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A Culinary Celebration of Women’s History Month Series: Brazil

Acarajé Vender in Salvador de Bahia, Brazil, recipes below

The origins of Brazil’s popular fast foods date back to the African slave trade. By the 1620s “Brazil absorbed a migration of some 500,000 to 600,000 slaves from Africa up to 1700” write historians Herbert Klein and Ben Vinson. Although they were enslaved people, Afro-Brazilian women entrepreneurs sold prepared foods such as acarajé, on the streets of Bahia and Rio. Originally a popular West African dish, particularly in Senegal, Nigeria, and Ghana, Afro-Brazilian women street venders continue to sell acarajé long after the abolition of slavery in Brazil in 1888. Acarajé is a black-eyed pea cake fried in dendê oil (palm oil) and split open like a hot-dog bun served stuffed with vatapá and caruru– spicy sauces made from shrimp, cashews, palm oil and other ingredients. As I talk about in my book Hog and Hominy http://cup.columbia.edu/book/978-0-231-14638-8/hog-and-hominy, black-eye peas came from Africa where they are known as cow peas. Here are two recipes for acarajé, one traditional and the other vegan:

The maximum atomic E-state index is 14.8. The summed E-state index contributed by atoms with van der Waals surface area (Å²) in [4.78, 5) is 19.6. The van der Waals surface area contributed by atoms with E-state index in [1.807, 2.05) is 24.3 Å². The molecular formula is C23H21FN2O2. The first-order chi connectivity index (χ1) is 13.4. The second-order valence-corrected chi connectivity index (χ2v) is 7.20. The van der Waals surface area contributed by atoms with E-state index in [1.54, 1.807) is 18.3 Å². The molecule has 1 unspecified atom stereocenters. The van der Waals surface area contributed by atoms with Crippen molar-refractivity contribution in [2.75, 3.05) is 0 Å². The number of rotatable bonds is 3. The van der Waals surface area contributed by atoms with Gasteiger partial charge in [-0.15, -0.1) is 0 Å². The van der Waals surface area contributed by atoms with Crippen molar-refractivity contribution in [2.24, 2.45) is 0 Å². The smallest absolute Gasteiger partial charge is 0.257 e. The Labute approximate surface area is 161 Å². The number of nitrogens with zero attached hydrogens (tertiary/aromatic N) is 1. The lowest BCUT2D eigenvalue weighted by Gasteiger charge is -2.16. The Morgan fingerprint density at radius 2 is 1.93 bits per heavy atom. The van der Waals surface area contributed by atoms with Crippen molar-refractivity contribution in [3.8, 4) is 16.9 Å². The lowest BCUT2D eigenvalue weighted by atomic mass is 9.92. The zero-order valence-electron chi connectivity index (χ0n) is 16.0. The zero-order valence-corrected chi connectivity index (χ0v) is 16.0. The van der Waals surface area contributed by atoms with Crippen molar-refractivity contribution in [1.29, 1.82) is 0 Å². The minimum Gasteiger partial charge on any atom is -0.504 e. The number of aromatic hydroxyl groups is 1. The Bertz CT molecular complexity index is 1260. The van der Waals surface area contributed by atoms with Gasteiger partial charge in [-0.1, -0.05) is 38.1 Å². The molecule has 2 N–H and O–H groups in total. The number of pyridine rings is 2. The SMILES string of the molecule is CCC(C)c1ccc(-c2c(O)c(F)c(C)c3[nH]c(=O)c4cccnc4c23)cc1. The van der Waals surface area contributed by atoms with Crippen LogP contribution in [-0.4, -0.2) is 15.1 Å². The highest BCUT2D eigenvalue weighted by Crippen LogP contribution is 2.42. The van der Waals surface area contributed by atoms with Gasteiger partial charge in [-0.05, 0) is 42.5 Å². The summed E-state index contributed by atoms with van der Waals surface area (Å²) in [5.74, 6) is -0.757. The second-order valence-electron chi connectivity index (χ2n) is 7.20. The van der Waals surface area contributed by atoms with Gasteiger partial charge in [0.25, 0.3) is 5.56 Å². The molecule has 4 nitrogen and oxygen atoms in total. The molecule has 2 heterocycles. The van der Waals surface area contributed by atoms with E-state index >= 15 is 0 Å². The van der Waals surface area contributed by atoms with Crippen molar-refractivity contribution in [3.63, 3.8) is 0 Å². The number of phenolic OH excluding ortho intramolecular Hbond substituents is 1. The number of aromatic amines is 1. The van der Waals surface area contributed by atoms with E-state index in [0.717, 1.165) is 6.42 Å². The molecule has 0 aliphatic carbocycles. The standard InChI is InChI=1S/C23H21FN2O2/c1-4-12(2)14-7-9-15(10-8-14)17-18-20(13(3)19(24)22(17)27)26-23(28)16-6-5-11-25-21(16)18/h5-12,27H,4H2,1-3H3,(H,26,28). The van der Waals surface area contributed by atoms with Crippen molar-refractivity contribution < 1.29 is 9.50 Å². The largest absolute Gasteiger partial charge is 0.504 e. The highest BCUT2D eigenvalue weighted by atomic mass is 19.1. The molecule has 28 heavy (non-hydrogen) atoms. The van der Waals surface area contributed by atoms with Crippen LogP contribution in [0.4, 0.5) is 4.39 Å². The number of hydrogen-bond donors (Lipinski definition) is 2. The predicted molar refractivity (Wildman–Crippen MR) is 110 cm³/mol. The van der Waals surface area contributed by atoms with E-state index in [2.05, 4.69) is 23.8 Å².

Traditional acarajé recipe:

Vegan acarajé recipe: http://recipes.wikia.com/wiki/Acaraj%C3%A9

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